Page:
Writing about Little Ron, my unfortunate Gnome crossbowman, recently reminded me of the part the more unusual races once played in Warhammer. Gnomes, pygmies, fimir, zoats... Sure, they had no armies as such, but they added a flavour to the game that later editions lacked, and a wild unpredictablilty of what you actually might have to face if you play a properly GMed game of Third Edition.
Delving into the past background of the game reminded me of my WFRP'd project. It has a similar mission statement to Acceptable in the '80s, as it is essentially a history of Warhammer Fantasy Roleplay, with added thoughts about how the huge source of material produced for the game might be applied to Oldhammer.
So dusting off the WFRP rulebook I delved deep into the next article, one that concerns the previously mentioned Gnomes. Its called 'Out of the Garden' (a quip perhaps to the greenfingered?) and was written by Phil Gallagher and originally published in WD 86.
You may be aware that Citadel produced a number of figures at that time and Graeme Davis has gone on the record to state that he attempted to include all the races that had figures available in the WRFP rulebook. Background material was slight, as I found when I painted a gnome for my Warhammer Bestiary painting challenge- which I must get back to one day! So this article gives us much more information about the Gnomes.
Reading the first page gives us the usual excuse of variation within the Warhammer World for the player to create their own background,using what is provided as a template. What is interesting to a scenario writer (like me) are the references to gnome pedlars and engineers, with the latter being the perfect way of slipping a gnome into a game. Give him cannon to command or a bridge to destroy!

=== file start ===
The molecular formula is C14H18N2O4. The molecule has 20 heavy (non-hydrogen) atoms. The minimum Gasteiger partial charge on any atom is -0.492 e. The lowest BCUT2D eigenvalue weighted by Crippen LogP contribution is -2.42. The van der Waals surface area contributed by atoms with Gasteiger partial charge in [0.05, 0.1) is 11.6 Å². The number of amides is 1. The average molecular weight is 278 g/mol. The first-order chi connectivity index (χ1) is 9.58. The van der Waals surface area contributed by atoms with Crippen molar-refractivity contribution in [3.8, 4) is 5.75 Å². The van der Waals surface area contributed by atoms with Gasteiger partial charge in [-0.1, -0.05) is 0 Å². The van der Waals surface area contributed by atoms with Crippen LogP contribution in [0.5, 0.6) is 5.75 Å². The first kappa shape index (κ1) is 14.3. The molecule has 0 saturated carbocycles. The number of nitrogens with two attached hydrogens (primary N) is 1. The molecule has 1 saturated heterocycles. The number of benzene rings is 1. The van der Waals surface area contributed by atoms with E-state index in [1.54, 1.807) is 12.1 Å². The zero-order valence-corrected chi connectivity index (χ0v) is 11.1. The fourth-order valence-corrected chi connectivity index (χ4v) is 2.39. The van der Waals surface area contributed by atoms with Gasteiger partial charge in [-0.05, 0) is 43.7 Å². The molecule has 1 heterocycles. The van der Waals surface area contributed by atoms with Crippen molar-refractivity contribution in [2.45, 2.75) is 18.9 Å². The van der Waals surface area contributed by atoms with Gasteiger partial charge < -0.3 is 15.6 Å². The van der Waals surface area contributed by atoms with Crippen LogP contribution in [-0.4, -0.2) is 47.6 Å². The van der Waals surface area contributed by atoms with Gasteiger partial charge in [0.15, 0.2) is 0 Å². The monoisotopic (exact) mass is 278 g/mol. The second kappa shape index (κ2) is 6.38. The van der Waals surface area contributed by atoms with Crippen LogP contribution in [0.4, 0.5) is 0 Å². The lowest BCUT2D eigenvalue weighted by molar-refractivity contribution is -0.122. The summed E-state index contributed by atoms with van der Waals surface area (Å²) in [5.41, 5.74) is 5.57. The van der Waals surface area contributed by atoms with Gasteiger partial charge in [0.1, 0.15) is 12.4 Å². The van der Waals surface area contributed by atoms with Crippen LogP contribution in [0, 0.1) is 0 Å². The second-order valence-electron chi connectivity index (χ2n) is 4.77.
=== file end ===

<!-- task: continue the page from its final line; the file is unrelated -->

The second page continues with the in-jokes that made Warhammer so different to Dungeons and Dragons in the 1980s, with mention of the gnomes' love of fishing, and of course the dreadful 'metro-gnome' joke. Humour aside, it does provide us with some useful information about where gnomes live, so if you do have a handful of minis kicking about in your collection its fairly easy to create a setting in which to use them.
The article goes on to describe the then new Gnome Jester career option. And provides yet more scope to include them in your Oldhammer games, perhaps part of some 'gnobleman's' (get it?) retinue, or as a character within a village or remote inn.
The third page chronicles the the gnome deity, Ringil, the god of smithying and practical jokes. My eye was immediately drawn to the note about the trials that members of the religion must undergo if they offend the teaching of Ringil, namely the application of some bizarre practical joke! What a fascinating secret mission for a player in a larger game who has a gnome character, eh?
Now that's an idea I will most definitely develop in the near future!
If you want to know more about Gnomes in Warhammer then perhaps you should pop over to Where the Sea Pours Out and have a read of Richard Irvine's academic piece about them. Graeme Davis also wrote a short piece on their history here.
It was nice 'gnoming' you!